As the battle over a large used car dealership continues, the future is murky for Muck Pond Road

Hillsborough County staff have given an initial okay to turning a 19-acre cow pasture into a 1,000-vehicle used car lot. Its rural neighbors are aghast
Published Jan. 18, 2019

DOVER — Residents in this part of east Hillsborough County have seen their share of eyesores and oddities among the rural homesteads that welcome travelers on Interstate 4.

There's the derelict restaurant at the Forbes Road exit that looks like a double-decker tugboat run aground. And the fading orange T-Rex that towers 40 feet above other fiberglass beasts in "Dinosaur World," a family park-roadside attraction a few exits away in Plant City.

But people living along the sleepy, two lane roads that lead to and from I-4 say the latest roadside instillation — two purple billboards advertising plans to build a used car lot in the area's last remaining pastureland — goes a step too far.

County staff already have given their initial stamp of approval to the proposal, which would turn the 19-acre cow pasture at the intersection of McIntosh and Muck Pond roads into a 1,000-vehicle used car lot operated by Off Lease Only Inc. A vote to allow construction on the site was initially scheduled for last week but was pushed back to April 9, surprising a gaggle of green-shirted residents gathered in opposition.

They say they're ready for a fight.

They've made phone calls and matching t-shirts. They've flooded county planning offices with emails, phone calls and letters opposing the project. More than 300 area residents have signed a petition and residents in the nearby Pemberton Creek neighborhood have retained their own team of planning and zoning lawyers to help make their case to county commissioners.

"The two flashy purple and yellow billboards are a testimonial to what we can expect…Goodbye cattle, horses and chickens. Hello huge spotlights, blaring loudspeakers and bumper to bumper traffic," Lynn English, a second-generation Pemberton Creek resident, wrote in a letter to county officials.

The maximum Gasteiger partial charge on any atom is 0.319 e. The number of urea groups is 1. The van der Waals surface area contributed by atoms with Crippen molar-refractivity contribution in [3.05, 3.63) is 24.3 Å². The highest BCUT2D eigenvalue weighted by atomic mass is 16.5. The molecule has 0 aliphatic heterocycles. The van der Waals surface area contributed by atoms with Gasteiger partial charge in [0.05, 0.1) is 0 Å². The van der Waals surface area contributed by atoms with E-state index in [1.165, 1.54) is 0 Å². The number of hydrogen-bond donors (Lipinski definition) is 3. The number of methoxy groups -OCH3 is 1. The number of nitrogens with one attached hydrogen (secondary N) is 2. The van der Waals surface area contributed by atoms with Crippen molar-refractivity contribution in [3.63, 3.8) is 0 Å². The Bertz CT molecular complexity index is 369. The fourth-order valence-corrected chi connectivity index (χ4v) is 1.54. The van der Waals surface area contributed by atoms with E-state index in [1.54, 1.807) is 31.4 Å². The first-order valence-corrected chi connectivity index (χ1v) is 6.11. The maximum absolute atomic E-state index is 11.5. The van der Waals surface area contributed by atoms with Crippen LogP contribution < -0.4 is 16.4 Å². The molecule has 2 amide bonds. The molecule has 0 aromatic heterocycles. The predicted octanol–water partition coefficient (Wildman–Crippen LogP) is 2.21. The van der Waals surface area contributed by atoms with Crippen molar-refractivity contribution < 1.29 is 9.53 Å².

"Just last week I came upon a truck stopped on Muck Pond Road with a neighbor waiting patiently next to a white cow that had come out from the safety of his fence,'' English wrote. "My neighbor had called for help and was waiting with the cow to be lured back into its pasture. Who waits with a cow in this day and age? My neighbors do!"

The dealership is the latest example of county-approved construction eating into the sprawling farmlands, homesteads, citrus groves and strawberry fields of the Dover-Seffner area that gave birth to Hillsborough County, said Pemberton Creek Property Owners Association President Jim Drapp.

A major issue is the dealership's planned entrance and exit on Muck Pond Road, an aging two-lane road already stressed by traffic from three schools — Bailey Elementary, Independence Academy Charter School and Strawberry Crest High School.

Surrounding roads, including the more developed McIntosh Road, are still often clogged by tractors or wandering chickens even as traffic increases each year. The roads form a thoroughfare between Plant City and the Brandon area, funneling suburban commuters from sprawling subdivisions to the interstate.

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Adding a used car dealer is sure to endanger not only those who live near the site but also migrant farm workers commuting to fields by foot and students traveling to and from Strawberry Crest High, which is located less than a mile away, Drapp said.

Another complication: The site has a one-acre wetland in the heart of the 20-acre property.

"The location of the wetland is within the center of the build-able areas; therefore, impact avoidance is not an option," a contracted environmental scientist wrote in a site evaluation for the county.

The proposal calls for construction of a 154,000-square-foot structure, including a clubhouse, building setbacks of up to 200 feet and parking for up to 1,000 used cars. The business would be open seven days a week.

In October, county traffic engineers found an error in its evaluation of the dealership's potential impact on area traffic. The commission initially supported the car lot when the faulty impact studies estimated it would generate less than 300 additional trips per day. When that number was later amended to more than 1,400 trips per day, commissioners agreed to delay the vote.

Contact Anastasia Dawson at or (813) 226-3377. Follow @adawsonwrites.